Texas Gulf Coast Vineyard Tour: What Grapes are Those, Ed? They’re our Favorites!
This past Thursday, the air was clear and dry and the high sun gave its brightness and warmth to the winter afternoon as I made my way west. My destination was Austin County; Cat Spring, Texas to be precise to meet-up with the “growing number” of this region’s wine grape growers.
After I arrived at the Watson Vineyard and stowed my overnight sack in Jerry Watson’s bunkhouse, I came downstairs to see Texas Agrilife Extension Viticulturalist, Fritz Westover, pondering over one of his next day’s presentations that he would give at the 19th Annual Gulf Coast Grape Growers Field Day. We were awaiting the arrival of Andy Scott from Rio Farms (Monte Alto, TX) and new valley grape grower Norma Linda Sanchez up from the Edinburg area in the Rio Grande Valley. Both would accompany us on a tour of Louise and Ed Rice’s vineyard in nearby Industry, Texas.
It appears that times are a-changin’ for Rio Grande agriculture and wine grapes are part of its future. Rio Farms and Andy Scott have been working with grapes since 1992 in the region that Texans simply call “The Valley”. While it all started out as research to help grow table grapes down there, things have now turned to growing grapes for Texas wine. While the oenophiles that were weaned on rich Bordeaux and fine Burgundy may find south Texas viticulture inconceivable, they will be quite surprised. Andy has become both technical adviser and ambassador for the growing of Black Spanish and Blanc du Bois grapes near the banks of the Rio Grande, long known for vegetables and citrus.
As I waited for our south Texas guests, I perused my emails and found an electrifying message from my publisher. She said that two reviews of my book manuscript on my Texas wine experiences came back. They were favorably impressed. Just after my round of high fives to all in the Watson house, Andy and Linda arrived.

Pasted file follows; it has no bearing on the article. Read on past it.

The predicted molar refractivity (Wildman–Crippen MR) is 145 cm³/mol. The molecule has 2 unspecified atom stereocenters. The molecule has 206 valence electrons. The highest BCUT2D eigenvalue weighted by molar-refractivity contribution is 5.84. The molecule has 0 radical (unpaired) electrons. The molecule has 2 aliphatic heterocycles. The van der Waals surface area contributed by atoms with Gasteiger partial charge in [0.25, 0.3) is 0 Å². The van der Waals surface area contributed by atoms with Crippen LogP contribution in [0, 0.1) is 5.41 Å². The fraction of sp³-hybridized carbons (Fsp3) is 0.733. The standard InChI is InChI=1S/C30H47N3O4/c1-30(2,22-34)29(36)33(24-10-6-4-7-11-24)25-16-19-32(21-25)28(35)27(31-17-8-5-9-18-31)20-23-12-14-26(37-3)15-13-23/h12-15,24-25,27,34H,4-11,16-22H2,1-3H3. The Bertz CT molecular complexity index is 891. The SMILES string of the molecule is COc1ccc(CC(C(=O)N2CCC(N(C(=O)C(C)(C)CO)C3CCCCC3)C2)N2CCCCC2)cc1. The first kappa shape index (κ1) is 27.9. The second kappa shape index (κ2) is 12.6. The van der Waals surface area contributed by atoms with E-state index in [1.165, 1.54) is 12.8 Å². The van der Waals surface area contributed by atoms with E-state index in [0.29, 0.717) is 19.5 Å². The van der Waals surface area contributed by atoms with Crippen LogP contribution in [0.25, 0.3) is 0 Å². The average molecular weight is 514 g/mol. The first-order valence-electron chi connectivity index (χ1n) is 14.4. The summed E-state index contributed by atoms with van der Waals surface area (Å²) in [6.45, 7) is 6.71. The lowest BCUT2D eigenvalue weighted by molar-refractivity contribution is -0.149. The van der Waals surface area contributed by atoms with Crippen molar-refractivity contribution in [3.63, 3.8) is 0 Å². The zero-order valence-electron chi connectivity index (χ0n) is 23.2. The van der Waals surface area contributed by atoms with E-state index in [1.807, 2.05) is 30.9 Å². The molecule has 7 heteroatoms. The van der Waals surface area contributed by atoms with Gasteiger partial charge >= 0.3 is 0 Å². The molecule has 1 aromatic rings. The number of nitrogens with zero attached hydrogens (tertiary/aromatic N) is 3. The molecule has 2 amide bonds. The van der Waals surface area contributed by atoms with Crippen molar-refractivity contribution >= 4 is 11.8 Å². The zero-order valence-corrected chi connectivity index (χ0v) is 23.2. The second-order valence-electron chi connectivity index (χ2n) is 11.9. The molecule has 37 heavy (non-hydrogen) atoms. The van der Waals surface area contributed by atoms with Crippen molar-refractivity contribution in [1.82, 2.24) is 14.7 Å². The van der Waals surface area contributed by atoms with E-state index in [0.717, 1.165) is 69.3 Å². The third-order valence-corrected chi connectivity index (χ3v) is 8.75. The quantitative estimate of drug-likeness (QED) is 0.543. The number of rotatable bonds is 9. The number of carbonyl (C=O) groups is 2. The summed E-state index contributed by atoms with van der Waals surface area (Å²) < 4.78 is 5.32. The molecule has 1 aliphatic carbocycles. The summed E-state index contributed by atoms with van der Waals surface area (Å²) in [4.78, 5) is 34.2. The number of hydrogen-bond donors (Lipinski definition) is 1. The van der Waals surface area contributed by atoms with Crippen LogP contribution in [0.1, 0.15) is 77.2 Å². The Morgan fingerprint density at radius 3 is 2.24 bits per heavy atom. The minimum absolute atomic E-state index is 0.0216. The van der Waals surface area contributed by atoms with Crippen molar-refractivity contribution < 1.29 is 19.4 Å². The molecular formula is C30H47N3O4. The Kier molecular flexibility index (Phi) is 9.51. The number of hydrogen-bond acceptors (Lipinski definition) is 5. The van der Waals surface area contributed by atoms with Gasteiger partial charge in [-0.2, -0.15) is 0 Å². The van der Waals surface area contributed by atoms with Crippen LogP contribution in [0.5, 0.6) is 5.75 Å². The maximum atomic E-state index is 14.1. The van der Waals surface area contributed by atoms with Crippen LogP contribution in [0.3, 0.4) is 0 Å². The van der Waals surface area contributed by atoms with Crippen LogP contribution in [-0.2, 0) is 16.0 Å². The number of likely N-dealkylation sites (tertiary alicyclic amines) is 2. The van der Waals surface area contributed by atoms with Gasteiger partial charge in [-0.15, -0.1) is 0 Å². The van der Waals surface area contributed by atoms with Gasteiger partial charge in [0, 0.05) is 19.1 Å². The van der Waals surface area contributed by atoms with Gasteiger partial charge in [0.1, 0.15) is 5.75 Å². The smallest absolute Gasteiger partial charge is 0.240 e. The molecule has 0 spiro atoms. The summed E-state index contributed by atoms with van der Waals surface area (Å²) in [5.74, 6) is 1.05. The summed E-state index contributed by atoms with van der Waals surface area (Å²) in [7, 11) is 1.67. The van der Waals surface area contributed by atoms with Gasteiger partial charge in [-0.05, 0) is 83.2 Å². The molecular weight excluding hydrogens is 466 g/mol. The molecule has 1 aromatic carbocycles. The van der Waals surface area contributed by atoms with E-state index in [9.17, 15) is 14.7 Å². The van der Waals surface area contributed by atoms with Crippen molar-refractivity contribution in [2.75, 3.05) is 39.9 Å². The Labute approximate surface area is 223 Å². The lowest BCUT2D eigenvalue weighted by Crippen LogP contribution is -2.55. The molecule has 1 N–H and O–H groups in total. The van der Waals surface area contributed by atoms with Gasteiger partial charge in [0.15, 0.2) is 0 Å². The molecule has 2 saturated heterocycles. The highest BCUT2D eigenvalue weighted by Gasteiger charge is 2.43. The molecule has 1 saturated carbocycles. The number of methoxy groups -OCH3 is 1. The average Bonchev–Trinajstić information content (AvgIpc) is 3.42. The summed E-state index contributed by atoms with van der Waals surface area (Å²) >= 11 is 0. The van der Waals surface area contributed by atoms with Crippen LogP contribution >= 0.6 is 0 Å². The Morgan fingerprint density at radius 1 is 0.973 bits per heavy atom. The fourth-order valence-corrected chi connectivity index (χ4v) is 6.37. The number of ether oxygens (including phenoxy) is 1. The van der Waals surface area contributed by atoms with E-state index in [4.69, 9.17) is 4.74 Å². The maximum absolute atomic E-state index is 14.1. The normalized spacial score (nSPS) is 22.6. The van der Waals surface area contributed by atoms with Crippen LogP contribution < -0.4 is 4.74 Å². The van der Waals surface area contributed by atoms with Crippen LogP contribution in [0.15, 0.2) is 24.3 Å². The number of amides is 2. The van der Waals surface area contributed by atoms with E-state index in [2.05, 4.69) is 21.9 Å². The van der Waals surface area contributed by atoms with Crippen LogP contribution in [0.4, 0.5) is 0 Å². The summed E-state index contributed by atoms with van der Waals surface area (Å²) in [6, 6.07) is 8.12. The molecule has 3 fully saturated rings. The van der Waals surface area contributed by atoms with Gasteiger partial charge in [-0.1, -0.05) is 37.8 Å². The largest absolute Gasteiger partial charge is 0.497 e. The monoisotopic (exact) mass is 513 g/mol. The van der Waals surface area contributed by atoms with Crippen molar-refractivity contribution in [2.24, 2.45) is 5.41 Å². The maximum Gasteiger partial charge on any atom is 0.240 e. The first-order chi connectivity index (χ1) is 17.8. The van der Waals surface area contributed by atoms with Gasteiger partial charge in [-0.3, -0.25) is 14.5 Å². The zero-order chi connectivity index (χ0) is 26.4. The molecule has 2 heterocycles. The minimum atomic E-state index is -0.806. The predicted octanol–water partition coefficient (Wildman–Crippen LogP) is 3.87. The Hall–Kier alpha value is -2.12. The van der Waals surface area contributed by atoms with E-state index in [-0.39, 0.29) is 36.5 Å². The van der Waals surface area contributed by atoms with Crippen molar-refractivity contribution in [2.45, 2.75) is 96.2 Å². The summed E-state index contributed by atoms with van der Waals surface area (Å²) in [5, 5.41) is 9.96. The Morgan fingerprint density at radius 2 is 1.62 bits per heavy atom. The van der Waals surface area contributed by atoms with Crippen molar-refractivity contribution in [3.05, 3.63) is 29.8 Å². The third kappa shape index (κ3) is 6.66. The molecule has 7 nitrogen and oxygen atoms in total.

Left to right: Fritz Westover, Jerry Watson, Louise Rice, Ed Rice,
Norma Linda Sanchez, Andy Scott
Andy and Linda were surprisingly fresh after their six hour drive up from the valley and ready to see what they made the trip for – the mature vineyards composed of Blanc Du Bois and Black Spanish. Andy, carpooling with me, seemed to be fully charged; excited about his upcoming vineyard experience. As we drove over rolling hills, Andy talked in his rapid-fire manner about the research at Rio Farms while I mostly listened. It was a clangor of facts, figures and curious experiences around what I imagined at one time were odd-looking sweet red grapefruits, soybeans adapted to tropical locales, and now wine grapes growing on the banks of the Rio Grande River.
Previously, Fritz and Andy spent time talking about one of the biggest unknowns when it came growing grapes near the Rio Grande: the root stock on which the grapevines would need to be grafted. In their trials, they settled on a native grape root stock called Dog Ridge. It has particular notoriety since back in the late 1800s, T.V. Munson found this grape variety to be tolerant to the high pH limestone festooned soils in its native central Texas region. He also realized that this made it compatible with the soils in France. Munson used Dog Ridge as one of several varieties of root stock that he sent to France which successfully combatted the disease Phylloxera that nearly wiped out the French and European vineyards back then. Now, Dog Ridge had a new yet just as important role in limey soils of south Texas.